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Louisiana Gov. Bobby Jindal Pushes for Spiritual Revival in America in Preparation for 2016 Presidential Campaign

( [email protected] ) Jan 26, 2015 03:43 PM EST
Louisiana governor and presidential hopeful Bobby Jindal held a prayer meeting in Baton Rouge on Saturday to promote a "spiritual revival" across the country, but protesters took to the LSU campus where the meeting was held to speak out against the governor's use of public college property in what they say was a shrouded political campaign.
Louisiana Governor Bobby Jindal is looking to run for president in 2016. Photo: Nola.com

Louisiana governor and presidential hopeful Bobby Jindal held a prayer meeting in Baton Rouge on Saturday to promote a "spiritual revival" across the country, but protesters took to the LSU campus where the meeting was held to speak out against the governor's use of public college property in what they say was a shrouded political campaign.

"We can't just elect a candidate and fix what ails our country," Jindal said during the meeting where thousands gathered to hear him speak. "We can't just pass a law and fix what ails our country. We need a spiritual revival to fix what ails our country."

The governor opted to skip the Iowa Freedom Summit where his fellow Republican politicians were attending to speak at this LSU event hosted by the American Family Association. The AFA has been in the news several times for its hardline biblical stance, including a video the group released just after the Virginia Tech massacre in 2007 entitled, "The Day They Kicked God Out of the Schools" that drew criticism for its timing.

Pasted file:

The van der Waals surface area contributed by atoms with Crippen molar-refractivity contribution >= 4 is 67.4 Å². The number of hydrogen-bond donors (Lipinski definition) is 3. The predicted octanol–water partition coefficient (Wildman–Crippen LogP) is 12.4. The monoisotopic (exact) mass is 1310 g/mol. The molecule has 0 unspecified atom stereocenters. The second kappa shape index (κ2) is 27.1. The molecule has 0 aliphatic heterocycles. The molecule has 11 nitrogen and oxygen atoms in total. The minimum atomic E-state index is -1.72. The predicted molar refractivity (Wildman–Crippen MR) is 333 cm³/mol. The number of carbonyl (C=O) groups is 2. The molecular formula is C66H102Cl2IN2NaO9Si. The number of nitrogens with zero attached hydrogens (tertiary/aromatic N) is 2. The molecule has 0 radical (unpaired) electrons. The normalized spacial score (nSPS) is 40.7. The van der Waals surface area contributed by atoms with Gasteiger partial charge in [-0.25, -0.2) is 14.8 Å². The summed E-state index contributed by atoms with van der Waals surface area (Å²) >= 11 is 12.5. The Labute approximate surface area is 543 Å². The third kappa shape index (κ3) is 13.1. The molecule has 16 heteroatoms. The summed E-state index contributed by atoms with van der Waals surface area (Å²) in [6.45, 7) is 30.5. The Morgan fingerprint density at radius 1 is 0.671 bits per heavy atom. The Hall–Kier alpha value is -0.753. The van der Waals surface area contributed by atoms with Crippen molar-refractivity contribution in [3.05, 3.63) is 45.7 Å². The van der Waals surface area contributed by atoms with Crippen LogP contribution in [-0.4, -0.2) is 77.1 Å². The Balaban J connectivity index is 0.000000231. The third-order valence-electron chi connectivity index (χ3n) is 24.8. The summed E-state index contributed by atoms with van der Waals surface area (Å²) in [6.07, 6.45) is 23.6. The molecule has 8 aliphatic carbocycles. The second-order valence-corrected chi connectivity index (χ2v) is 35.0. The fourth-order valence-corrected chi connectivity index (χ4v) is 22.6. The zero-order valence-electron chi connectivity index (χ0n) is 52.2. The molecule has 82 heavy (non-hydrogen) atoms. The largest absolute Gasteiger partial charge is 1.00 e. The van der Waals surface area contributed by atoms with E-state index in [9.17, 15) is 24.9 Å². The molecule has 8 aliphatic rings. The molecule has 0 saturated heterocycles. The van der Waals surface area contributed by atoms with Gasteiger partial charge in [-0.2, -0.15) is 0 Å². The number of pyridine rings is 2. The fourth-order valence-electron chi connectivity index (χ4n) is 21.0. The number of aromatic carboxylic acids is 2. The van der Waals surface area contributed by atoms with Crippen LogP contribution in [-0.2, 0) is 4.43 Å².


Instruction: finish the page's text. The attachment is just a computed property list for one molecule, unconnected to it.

But Gov. Jindal's speech at the prayer event focused on a reintroduction of God and Christian values to the country. "Today is about humbling ourselves before the Lord. Today we repent for our sins," he said.

But it was his inclusion of the phrase, "Our god wins" that struck many as peculiar, prompting ABC's George Stephanopoulos to focus on that line in an interview with Jindal after the prayer rally. Stephanopoulos asked Jindal how he felt about using that line to a potential voting pool that consists of "320 million people, of many different spiritualities, many different kinds of faith, many who believe in no god at all."

But Jindal was unphased and unapologetic, explaining that our country needs someone who is willing to stand up for Christian values. "I know it made a lot of people upset, but we need leaders to tell us the truth," he said during the interview. "I think people are looking for leaders who are willing to take on the big challenges."

Gov. Jindal was originally asked about a presidential candidacy in 2012, but denied all interest at the time. For 2016, the Louisiana governor has already said that he's interested, and continues to set himself apart from the crowded pool of GOP candidates by using his strong Christian values front and center.

Jindal would be running straight down the lines of traditional Christian morals, including a strong pro-life stance, an opposition to same-sex marriage, and he recently signed a law in Louisiana that prevents discrimination for evolutionary teachings for both religious and non-religious curriculum, meaning that intelligent design cannot be excluded.

But it was the governor's recent trip to London to speak out against the controversial Muslim "no-go" zones that had Jindal in hot water. The no-go zones have been denied by the British and French governments, but Jindal has persisted to inform the world about these areas that are unofficially off-limits to all non-Muslim people.

Bobby Jindal was born in Baton Rouge to Hindu parents who immigrated from India, but he converted to Catholicism while in high school. For this reason, his approach to Christianity is unique, a point that sets him apart from his fellow conservatives. "We are a diverse country, obviously a majority of people are Christians, but we don't discriminate against anybody," he said during the ABC interview. "That's one of the great things about America. We believe in religious liberty."